Apologies for back-sliding into sin of blog neglect. I'm up to my eyebrows in work on my book, and when I am done for the day, the last thing I want to do is spend more time in front of the computer.
But I do have a tip for voracious fans of British TV who have already gone through the better known classics. The House of Eliott, a series about two sisters who start a fashion business in the years after World War One, was never shown in the US. It was also knocked for being the last production shot on videotape in the BBC Television Centre, and (more serious) for concentrating on two touchy British themes: social class, and the relation between art and commerce.
There are some awkward moments in the series, on both fronts. The ancient tradition of treating the working class in a comic-ignoble way and the upper class in a tragic-noble way, persists to a degree. But this is not a series about the working class and the upper class, it's pre-eminently and definitively a series about the middle class. What's more, it's about three flawed but admirably brave and resourceful entrepreneurs: the Elliot sisters Beatrice (Stella Gonet) and Evangeline (Louise Lombard), and their good friend (and eventually husband to Bea) Jack Maddox (Aden Gillett).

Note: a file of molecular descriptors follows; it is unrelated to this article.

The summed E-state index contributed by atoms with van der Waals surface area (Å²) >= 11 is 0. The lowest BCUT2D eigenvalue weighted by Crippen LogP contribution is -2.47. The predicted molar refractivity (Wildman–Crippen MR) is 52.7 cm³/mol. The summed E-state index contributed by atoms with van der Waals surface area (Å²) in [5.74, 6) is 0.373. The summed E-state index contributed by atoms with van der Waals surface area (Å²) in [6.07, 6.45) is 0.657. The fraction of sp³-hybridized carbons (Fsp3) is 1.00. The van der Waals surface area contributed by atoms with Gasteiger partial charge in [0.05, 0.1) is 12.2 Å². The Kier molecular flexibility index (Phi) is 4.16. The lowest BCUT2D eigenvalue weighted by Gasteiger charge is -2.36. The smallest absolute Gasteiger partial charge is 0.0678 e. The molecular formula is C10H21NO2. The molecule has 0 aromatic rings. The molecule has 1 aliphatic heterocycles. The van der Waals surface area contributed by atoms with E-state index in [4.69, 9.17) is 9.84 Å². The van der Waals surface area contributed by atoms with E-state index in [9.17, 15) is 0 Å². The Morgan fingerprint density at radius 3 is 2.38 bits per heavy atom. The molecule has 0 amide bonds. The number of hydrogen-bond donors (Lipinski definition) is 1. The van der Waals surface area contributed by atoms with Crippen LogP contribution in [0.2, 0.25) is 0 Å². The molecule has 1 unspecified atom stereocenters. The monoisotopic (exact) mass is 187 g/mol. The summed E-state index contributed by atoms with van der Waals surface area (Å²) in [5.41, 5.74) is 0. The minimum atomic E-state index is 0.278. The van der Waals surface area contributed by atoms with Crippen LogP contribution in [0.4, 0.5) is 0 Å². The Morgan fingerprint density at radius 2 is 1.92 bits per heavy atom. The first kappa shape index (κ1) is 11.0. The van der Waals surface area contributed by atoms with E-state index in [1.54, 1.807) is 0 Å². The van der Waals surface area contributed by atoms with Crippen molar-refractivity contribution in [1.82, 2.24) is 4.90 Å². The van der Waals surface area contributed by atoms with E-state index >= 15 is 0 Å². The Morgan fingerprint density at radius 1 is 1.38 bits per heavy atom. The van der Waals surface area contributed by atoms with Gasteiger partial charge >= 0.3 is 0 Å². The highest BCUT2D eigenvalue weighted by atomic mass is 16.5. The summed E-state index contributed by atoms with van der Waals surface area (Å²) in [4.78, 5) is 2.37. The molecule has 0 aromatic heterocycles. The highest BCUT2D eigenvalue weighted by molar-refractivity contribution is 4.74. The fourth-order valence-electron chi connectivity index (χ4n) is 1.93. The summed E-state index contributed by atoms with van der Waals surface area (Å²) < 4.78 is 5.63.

Fashion, even the haute couture undertaken by the House of Eliott, is not considered serious art. On the contrary, it is regarded as a parasitical growth, feeding off genuine creativity not contributing to it. Its elitist clientele only add to the problem. It is extremely hard to deal with these topics in a TV series, not least because TV itself suffers from some of the same disdain. But we are in a golden age of longform TV these days, and programs like The House of Elliot made that possible by exploring their characters and themes at novelistic length. It helps that this show was "devised" (as the Brits put it) by Jean Marsh and Eileen Atkins, who also created (the hell with "devised") the unforgettable 1970s series, Upstairs, Downstairs.
Unfortunately, the Beeb canceled The House of Elliot after the final episode of the third season was completed, so many loose ends were never tied up. But if you are willing to tolerate that (and some unattractive opening credits), you will be richly rewarded.